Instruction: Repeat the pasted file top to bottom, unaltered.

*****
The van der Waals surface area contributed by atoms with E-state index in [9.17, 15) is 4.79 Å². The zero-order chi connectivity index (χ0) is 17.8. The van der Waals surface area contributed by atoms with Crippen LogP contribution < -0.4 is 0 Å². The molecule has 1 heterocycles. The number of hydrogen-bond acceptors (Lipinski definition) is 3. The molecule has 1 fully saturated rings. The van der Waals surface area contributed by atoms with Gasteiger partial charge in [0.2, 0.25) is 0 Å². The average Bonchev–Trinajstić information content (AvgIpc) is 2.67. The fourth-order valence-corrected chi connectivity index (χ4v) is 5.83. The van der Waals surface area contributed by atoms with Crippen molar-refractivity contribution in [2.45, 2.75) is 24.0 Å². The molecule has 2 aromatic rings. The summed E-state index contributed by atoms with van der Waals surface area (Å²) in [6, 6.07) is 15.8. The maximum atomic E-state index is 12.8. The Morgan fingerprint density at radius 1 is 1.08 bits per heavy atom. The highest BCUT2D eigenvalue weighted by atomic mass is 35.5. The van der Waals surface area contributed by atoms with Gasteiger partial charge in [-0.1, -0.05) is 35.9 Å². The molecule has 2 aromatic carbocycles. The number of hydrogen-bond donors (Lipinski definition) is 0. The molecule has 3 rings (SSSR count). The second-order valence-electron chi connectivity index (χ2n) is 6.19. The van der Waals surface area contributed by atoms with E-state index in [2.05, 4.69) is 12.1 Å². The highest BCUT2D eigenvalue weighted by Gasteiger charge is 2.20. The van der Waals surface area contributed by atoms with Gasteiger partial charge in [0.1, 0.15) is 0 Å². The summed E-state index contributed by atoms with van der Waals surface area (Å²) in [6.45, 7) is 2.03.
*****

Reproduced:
The van der Waals surface area contributed by atoms with E-state index in [9.17, 15) is 4.79 Å². The zero-order chi connectivity index (χ0) is 17.8. The van der Waals surface area contributed by atoms with Crippen LogP contribution < -0.4 is 0 Å². The molecule has 1 heterocycles. The number of hydrogen-bond acceptors (Lipinski definition) is 3. The molecule has 1 fully saturated rings. The van der Waals surface area contributed by atoms with Gasteiger partial charge in [0.2, 0.25) is 0 Å². The average Bonchev–Trinajstić information content (AvgIpc) is 2.67. The fourth-order valence-corrected chi connectivity index (χ4v) is 5.83. The van der Waals surface area contributed by atoms with Crippen molar-refractivity contribution in [2.45, 2.75) is 24.0 Å². The molecule has 2 aromatic rings. The summed E-state index contributed by atoms with van der Waals surface area (Å²) in [6, 6.07) is 15.8. The maximum atomic E-state index is 12.8. The Morgan fingerprint density at radius 1 is 1.08 bits per heavy atom. The highest BCUT2D eigenvalue weighted by atomic mass is 35.5. The van der Waals surface area contributed by atoms with Gasteiger partial charge in [-0.1, -0.05) is 35.9 Å². The molecule has 2 aromatic carbocycles. The number of hydrogen-bond donors (Lipinski definition) is 0. The molecule has 3 rings (SSSR count). The second-order valence-electron chi connectivity index (χ2n) is 6.19. The van der Waals surface area contributed by atoms with E-state index in [2.05, 4.69) is 12.1 Å². The highest BCUT2D eigenvalue weighted by Gasteiger charge is 2.20. The van der Waals surface area contributed by atoms with Gasteiger partial charge in [0.1, 0.15) is 0 Å². The summed E-state index contributed by atoms with van der Waals surface area (Å²) in [6.45, 7) is 2.03.